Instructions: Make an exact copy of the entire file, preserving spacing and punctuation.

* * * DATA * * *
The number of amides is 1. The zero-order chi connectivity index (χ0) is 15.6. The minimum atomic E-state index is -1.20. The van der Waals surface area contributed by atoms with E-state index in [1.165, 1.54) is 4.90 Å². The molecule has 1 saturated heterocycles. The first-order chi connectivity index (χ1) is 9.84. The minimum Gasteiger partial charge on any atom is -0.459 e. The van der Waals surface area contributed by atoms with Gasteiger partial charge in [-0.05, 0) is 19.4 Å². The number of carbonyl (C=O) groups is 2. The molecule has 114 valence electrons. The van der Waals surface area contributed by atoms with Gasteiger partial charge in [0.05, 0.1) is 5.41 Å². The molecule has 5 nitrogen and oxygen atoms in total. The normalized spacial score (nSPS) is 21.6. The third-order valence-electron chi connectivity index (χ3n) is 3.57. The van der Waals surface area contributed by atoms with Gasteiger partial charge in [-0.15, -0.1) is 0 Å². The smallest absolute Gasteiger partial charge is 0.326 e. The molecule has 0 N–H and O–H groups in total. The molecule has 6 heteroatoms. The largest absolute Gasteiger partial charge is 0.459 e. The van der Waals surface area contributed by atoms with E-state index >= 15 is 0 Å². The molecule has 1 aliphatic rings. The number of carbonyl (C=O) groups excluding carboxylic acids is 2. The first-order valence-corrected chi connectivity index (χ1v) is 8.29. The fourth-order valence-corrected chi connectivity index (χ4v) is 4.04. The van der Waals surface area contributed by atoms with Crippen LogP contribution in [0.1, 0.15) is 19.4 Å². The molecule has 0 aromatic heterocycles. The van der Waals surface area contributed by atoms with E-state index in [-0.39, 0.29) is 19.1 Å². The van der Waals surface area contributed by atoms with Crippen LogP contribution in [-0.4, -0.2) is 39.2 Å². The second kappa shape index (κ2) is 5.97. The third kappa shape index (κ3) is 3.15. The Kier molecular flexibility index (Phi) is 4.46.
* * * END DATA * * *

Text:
The number of amides is 1. The zero-order chi connectivity index (χ0) is 15.6. The minimum atomic E-state index is -1.20. The van der Waals surface area contributed by atoms with E-state index in [1.165, 1.54) is 4.90 Å². The molecule has 1 saturated heterocycles. The first-order chi connectivity index (χ1) is 9.84. The minimum Gasteiger partial charge on any atom is -0.459 e. The van der Waals surface area contributed by atoms with Gasteiger partial charge in [-0.05, 0) is 19.4 Å². The number of carbonyl (C=O) groups is 2. The molecule has 114 valence electrons. The van der Waals surface area contributed by atoms with Gasteiger partial charge in [0.05, 0.1) is 5.41 Å². The molecule has 5 nitrogen and oxygen atoms in total. The normalized spacial score (nSPS) is 21.6. The third-order valence-electron chi connectivity index (χ3n) is 3.57. The van der Waals surface area contributed by atoms with Gasteiger partial charge in [-0.15, -0.1) is 0 Å². The smallest absolute Gasteiger partial charge is 0.326 e. The molecule has 0 N–H and O–H groups in total. The molecule has 6 heteroatoms. The largest absolute Gasteiger partial charge is 0.459 e. The van der Waals surface area contributed by atoms with E-state index >= 15 is 0 Å². The molecule has 1 aliphatic rings. The number of carbonyl (C=O) groups excluding carboxylic acids is 2. The first-order valence-corrected chi connectivity index (χ1v) is 8.29. The fourth-order valence-corrected chi connectivity index (χ4v) is 4.04. The van der Waals surface area contributed by atoms with Crippen LogP contribution in [0.1, 0.15) is 19.4 Å². The molecule has 0 aromatic heterocycles. The van der Waals surface area contributed by atoms with E-state index in [-0.39, 0.29) is 19.1 Å². The van der Waals surface area contributed by atoms with Crippen LogP contribution in [-0.4, -0.2) is 39.2 Å². The second kappa shape index (κ2) is 5.97. The third kappa shape index (κ3) is 3.15. The Kier molecular flexibility index (Phi) is 4.46.